I think you're getting a little paranoid here. You're simply a driver. You're not aiding or abetting anything.
P.S. I know this because I've worked at a county hospital for a while.
https://www.sacbee.com/news/local/homeless/article205931264.htmlHappens to the mentally ill ALL the time. Sometimes the hospitals even put them on buses to another state, trying to not get caught violating the law.
The Netflix show "Orange is the New Black" dealt with this, as well...https://www.sacbee.com/news/local/homeless/article205931264.html
Certainly not our finest hour... but "used" to happen all the time.
Unbelievable that you think he was a patient. He wasn't wearing any hospital wristband ID. Homeboy wanted a free ride over Tampa Bay to St Petersburg.Unbelievable that a health care facility would call for a rideshare in an attempt to get rid of a patient they don't want. Isn't this illegal?
It is not just yours, it is mine and more than a few cab drivers with whom I have worked over the years. As a company official, I ran into it, as well. In The Capital of Your Nation, we have an oversupply of busybody do-gooders (do you need any in North Carolina? We could ship a few to you.............................). Ninety-five per-cent of those jobs are nothing but TROUBLE.Third party rides (ie: dump jobs, good Samaritan rides) can be some of the worst you'll ever give, in my experience.
(emphasis added)The single piece of advice to remember, if nothing else, is to confirm the destination with both parties (rider and account holder) and if there is any drama, disagreement, the rider is unresponsive, DO NOT TAKE THE RIDE!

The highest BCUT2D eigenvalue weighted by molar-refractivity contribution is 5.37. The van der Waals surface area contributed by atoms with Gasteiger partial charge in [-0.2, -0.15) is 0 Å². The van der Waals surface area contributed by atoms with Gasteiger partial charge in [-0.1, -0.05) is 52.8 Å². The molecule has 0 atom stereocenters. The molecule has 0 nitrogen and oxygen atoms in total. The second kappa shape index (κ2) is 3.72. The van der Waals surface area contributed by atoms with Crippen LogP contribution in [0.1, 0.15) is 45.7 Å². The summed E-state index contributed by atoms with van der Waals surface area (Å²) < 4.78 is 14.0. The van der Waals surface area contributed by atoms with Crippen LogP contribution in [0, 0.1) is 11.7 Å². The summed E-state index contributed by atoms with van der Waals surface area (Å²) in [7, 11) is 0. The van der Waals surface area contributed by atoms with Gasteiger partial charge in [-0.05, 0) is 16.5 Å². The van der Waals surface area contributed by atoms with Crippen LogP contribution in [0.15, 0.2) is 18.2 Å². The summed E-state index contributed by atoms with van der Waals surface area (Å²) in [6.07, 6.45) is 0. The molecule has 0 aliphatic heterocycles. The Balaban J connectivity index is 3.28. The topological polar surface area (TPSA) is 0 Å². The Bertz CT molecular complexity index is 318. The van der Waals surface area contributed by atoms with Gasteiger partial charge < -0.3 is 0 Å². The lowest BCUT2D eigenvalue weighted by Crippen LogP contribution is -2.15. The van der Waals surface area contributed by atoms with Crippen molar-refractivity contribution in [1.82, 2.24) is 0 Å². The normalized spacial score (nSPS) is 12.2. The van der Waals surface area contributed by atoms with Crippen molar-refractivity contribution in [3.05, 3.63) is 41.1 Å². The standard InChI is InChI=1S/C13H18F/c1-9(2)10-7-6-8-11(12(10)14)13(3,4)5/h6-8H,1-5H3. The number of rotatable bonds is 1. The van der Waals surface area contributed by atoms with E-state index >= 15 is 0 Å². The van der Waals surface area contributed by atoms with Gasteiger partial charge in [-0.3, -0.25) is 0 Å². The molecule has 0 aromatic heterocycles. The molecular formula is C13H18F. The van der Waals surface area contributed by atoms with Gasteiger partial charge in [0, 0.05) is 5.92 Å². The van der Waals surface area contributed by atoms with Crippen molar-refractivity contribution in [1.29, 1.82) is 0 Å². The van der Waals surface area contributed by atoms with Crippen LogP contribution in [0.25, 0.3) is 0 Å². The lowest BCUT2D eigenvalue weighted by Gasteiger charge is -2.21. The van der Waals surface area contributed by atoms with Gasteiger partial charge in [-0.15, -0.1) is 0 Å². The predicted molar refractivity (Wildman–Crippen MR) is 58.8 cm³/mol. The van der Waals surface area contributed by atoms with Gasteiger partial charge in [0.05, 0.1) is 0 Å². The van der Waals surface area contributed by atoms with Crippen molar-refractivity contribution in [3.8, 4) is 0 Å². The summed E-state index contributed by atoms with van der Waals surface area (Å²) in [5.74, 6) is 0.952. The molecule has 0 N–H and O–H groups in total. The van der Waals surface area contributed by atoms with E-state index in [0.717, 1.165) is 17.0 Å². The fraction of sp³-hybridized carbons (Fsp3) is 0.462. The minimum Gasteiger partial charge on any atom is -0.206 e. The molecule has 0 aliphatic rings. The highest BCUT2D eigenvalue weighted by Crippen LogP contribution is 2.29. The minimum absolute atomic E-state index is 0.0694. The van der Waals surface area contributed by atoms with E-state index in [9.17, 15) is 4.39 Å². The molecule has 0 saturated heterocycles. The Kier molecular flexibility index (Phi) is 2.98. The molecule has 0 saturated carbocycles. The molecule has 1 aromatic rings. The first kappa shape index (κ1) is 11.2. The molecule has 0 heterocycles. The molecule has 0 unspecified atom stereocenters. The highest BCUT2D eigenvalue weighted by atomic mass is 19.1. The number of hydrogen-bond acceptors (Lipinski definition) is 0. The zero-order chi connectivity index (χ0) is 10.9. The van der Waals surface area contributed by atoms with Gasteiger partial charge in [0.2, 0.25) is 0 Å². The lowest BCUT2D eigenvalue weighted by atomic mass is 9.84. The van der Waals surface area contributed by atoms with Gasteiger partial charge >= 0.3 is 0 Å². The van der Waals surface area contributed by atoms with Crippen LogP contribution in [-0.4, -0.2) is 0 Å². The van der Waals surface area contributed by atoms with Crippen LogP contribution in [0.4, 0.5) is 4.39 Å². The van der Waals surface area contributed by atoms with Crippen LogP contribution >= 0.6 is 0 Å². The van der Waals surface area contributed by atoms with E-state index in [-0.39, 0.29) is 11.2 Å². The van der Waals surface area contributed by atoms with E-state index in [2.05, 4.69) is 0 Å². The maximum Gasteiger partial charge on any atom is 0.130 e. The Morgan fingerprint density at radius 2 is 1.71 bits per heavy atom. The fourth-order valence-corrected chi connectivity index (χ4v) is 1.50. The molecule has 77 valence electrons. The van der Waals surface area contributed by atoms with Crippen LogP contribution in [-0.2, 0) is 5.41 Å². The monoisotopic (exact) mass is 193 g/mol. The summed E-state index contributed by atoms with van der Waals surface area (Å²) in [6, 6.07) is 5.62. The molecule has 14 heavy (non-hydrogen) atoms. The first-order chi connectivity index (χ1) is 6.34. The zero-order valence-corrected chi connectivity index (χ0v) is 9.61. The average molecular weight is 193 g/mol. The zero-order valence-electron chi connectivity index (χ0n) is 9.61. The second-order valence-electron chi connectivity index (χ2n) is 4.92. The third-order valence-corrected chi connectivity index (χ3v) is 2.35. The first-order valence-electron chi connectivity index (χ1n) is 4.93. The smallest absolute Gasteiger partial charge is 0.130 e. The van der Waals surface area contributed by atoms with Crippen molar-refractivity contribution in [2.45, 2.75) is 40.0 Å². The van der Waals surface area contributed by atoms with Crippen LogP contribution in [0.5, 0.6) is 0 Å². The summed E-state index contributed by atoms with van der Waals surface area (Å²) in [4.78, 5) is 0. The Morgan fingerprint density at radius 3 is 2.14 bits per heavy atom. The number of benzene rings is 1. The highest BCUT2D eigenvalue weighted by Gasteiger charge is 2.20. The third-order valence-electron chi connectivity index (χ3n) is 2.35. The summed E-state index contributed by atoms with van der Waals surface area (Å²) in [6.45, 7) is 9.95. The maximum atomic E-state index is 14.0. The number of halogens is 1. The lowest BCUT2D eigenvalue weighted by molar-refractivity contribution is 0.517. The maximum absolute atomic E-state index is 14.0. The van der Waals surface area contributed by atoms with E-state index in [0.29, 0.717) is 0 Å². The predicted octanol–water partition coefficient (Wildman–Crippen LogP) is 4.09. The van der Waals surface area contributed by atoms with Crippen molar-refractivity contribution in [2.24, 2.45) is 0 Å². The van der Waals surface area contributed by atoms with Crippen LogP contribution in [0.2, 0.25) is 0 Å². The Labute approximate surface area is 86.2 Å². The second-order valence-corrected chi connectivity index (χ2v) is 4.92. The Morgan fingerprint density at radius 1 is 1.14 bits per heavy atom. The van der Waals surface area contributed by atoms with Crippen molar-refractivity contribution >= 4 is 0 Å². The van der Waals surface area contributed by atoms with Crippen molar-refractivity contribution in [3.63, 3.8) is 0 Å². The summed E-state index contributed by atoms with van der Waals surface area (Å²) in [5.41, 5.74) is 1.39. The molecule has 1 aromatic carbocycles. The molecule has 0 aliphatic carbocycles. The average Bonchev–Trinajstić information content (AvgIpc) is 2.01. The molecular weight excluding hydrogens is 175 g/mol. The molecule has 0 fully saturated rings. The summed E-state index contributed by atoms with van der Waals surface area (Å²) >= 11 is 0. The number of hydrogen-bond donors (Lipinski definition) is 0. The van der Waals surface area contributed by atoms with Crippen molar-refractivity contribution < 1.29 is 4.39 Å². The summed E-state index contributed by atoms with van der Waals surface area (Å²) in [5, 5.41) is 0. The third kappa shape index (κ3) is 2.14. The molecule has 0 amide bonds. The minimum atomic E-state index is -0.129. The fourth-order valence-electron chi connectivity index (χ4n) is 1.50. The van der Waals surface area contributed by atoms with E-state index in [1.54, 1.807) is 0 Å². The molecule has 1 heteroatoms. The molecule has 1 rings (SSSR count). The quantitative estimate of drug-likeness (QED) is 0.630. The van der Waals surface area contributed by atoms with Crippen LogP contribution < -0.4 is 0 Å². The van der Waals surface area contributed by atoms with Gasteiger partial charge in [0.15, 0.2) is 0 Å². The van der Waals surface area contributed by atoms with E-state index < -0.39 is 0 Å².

They do. They want the problem away from them, off of them with someone else an onto someone else. They do not care, as long as it is gone from them. I often ask why they do not call the police, as the police are trained to deal with these sorts of problems. The reply is always something on the order of "We don't want him to have any trouble." :Funny, you do not seem to give a damn if I have 'trouble', but you do not want HIM to have "trouble'.Bartenders and hospital staff will get mad when you tell them "this is a me problem, not a we problem"
UBER does not pay enough? CAB RATES do not even pay enough for me to want to deal with someone else's "problem". Further, neither I nor ninety-seven per-cent of TNC drivers are trained in dealing with "problem" people. The police are.Uber certainly doesn't pay enough to deal with this.
Let them keep ordering. They have ants for a reason.Besides, they'll probably just keep ordering until another driver takes the ride.
Is it not JUST? In the old days, these people used to have to dial seven digits and wait for someone to answer then take the order, then, they had to wait for the cab to arrive. In some cases, they had to go out onto the street and put up the hand. Now, all that you need do is push a button.Isn't it just wonderful when you can push a button and be rid of a problem for a few bucks?